Marc Cabrera has nothing better to do than watch a lot of movies and television, and listen to a lot of music. Luckily, he has a job that pays him to blog about local and national arts, entertainment and pop culture. He can be reached at firstname.lastname@example.org.
As rap music gets up in age, it's pretty cool to see some veterans re-emerge as staple artists. Artist who released maybe a classic song or two and remained relevant through any combination of constant touring, new material and straight-up hood-celebrity status.
Two such rappers, Jay Tee of N2Deep and Black C of RBL Posse, will perform Friday night at Club Octane, 321 Alvarado St., Monterey. Doors open at 9 p.m.
N2Deep's famous song, “Back to the Hotel” came out in 1992, my sophomore year in high school (showing my age). Although the group didn't reveal its Latino identity at the time, the half-Mexican Jay Tee eventually carved a niche within the Latino rap fan base. N2Deep has reunited as a rock band, with Jay Tee and his partner TL fronting a full outfit and performing throughout the Bay Area. You can download my interview with Jay Tee here.
Black C was a founding member of RBL Posse, The San Francisco-based group that served up regional hits “Don't Give Me No Bammer” and “Bluebird on My Shoulder.” His career has been beset with tragedy, as two of his group members, Mr. Cee and Hit Man, were killed violently.
Soldiering on, an older, wiser Black C has kept the RBL Posse brand alive with consistant new releases. His latest, “City of Gods,” explores Black C's reggae influences. Download the entire audio here.
I got in right at the end of the Bend's set on Saturday night at The Mucky Duck in Monterey. The band was settling into the first of three encore's, all covers. From what I remember, they ran through Alice In Chain's "Man in a Box," Metallica's "Enter Sandman" and closed it off with Jet's "Are You Gonna Be My Girl." They may have done one more song, but I can't recall because I stumbled upon the show as a very last minute thing and didn't even have time to grab a napkin and take notes.
The most noteworthy part of the show (aside from the music, which was pretty good) was the guest-performance from Aaron Hagar, son of Sammy Hagar. Aaron has a passing resemblance to his father, good vocal command and enough stage presence to hold weight without being overbearing. His best quality may be the way he eases into the song and gives you just enough to maintain its original integrity and still put his little stamp on it. Daddy would be proud.
Some myspace research revealed that Vent is from the Central Coast, primarily a cover band. They liste "Jamie's Crying" and "Orbison" as their Van Halen covers. Since I missed a good portion of their set, I'm not sure if they sang those or if Sammy Hagar sang those. What I do know is the covers I managed to hear were solid. As my friend said "At least they're doing justice to the songs."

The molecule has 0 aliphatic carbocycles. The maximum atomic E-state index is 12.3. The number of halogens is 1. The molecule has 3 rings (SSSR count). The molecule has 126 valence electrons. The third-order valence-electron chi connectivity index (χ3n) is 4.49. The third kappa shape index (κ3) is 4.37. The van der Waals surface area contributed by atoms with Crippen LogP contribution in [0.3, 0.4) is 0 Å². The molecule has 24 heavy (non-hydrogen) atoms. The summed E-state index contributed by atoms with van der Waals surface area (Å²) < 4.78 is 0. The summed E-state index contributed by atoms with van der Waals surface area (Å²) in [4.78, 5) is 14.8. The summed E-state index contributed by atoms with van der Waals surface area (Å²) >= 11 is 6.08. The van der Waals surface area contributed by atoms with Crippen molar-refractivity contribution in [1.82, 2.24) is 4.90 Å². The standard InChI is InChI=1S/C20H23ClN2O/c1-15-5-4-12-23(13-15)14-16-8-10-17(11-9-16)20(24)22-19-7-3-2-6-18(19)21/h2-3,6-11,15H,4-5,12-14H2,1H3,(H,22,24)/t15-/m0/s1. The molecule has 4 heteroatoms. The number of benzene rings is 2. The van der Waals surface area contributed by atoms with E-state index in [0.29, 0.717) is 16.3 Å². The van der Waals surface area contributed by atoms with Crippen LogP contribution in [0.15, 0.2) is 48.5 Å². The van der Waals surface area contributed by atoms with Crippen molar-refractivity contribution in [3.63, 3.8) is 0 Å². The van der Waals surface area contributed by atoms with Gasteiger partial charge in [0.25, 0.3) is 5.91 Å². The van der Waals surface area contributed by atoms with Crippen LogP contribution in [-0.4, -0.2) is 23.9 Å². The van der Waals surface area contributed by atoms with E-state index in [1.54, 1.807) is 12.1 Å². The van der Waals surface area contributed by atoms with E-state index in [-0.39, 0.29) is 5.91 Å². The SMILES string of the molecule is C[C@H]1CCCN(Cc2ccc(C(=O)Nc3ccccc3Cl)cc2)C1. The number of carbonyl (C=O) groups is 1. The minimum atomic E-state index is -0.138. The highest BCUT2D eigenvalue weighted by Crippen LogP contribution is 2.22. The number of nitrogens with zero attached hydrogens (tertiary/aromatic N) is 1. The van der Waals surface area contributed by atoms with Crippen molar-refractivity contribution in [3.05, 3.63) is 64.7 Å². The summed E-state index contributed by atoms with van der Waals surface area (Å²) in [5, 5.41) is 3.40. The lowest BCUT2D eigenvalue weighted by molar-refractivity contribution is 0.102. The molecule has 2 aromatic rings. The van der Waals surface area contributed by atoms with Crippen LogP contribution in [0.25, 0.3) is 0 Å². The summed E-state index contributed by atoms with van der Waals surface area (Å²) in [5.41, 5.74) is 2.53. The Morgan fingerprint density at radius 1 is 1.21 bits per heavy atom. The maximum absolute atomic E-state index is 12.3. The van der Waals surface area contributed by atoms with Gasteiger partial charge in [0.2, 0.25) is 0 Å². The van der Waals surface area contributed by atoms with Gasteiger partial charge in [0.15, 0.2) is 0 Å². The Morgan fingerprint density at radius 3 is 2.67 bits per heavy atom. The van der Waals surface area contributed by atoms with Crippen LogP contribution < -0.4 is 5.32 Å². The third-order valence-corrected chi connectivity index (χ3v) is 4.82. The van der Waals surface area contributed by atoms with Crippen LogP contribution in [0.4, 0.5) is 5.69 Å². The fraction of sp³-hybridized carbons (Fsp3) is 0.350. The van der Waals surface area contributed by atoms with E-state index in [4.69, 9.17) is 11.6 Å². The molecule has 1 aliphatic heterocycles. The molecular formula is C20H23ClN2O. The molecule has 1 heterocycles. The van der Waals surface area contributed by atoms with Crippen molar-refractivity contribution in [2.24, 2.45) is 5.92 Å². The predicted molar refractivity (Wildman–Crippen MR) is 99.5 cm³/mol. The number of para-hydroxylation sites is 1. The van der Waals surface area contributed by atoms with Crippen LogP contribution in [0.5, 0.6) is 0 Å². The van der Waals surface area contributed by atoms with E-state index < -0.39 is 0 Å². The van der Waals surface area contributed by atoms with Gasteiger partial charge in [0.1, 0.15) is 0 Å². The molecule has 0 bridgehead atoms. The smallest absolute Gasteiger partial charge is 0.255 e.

Last Friday, Nov. 16, marked the two-year anniversary of The Beat and today, my web editor/goddess Lisa informed me that we have reached the 10,000 hit mark. Yay!
And while the anniversary is official, the numbers are a bit skewed: the hit-counter wasn't installed until mid-May 2006, a full seven months after we launched the blog.
Still, it's a nice round number to dwell on, and a good mark of consistency (of course, I've taken a hiatus or two, but who's keeping track?) As we reach the end of another year, it's cool to know that folks have been catching The Beat.
(What, you thought I wouldn't end with some lame double-entendre? Beat it, punk)
youheardthatnew.com may be the greatest Web site name ever. The music blogsite is full of brand spanking leaked material, such as thatnewOutkast, "The Art of Storytelling Part 4."
I'm not sure where this single came from. Could be something scrapped from their last studio album, or an outtake from what would would hope to be a new record. In any event, this new song is great for one reason: Andre 3000 completely blacks out on this song.
It starts off simple enough with some synthesized chamber music bass chord, something like what DJ Toomp, T.I.'s go-to guy, would put together. Since Andre's verse is interrupted by an annoying vocal stamp advertising the Web site, it's hard to say exactly what the opening line is, but it soon becomes apparent that he is rapping about an intimate conversation with a female (that's so Anne Frank), which leads to an indictment on the fad of "Making it Rain" in the club. Andre retorts "How dare I throw it on the floor/when people are poor/ so I write like Edgar Allen to restore."
From there it's all free-associative word play at its finest, with Andre the southern gentleman dropping heat 20-syllables a second. "It's step your game up time/these ain't no same old rhymes/to step to in the club..." To be honest, there are so many quotables, I can't listen and type fast enough to catch them all. But the money-shot comes on the last line, I started off starving/now they got me out her Bret Favre'ing/ trying to see if I still got it/got it..."
Hearing that was the first time a rapper made me say "Damn" out loud in some time. Respect due to Mr. Three-Stacks. The rest of the song features a so-so sung hook by Marcia from Floetry and a butter-smooth Big Boi verse, but make no mistake, this song is all about Andre Benjamin.
The thing that's so cool is it continues a New England Patriots-like streak of microphone dominance for Andre 3000 over the past year. Beginning with his out of left field verse on DJ Unk's "Walk It Out" and continuing with guest shots for UGK and remixes for Rich Boy and Ne-Yo, Andre has been on a tear to prove that he is one of if not the best out there still spitting it.
After veering off into space age, sexed-up funk, quasi-Prince territory (see The Love Below and Idlewild), it's like Andre's rediscovered his skills and decided to punish the current hip-hop trend market for its lack of creative merit. Here's hoping moreof thatnewOutkast reaches the masses in time for the holidays.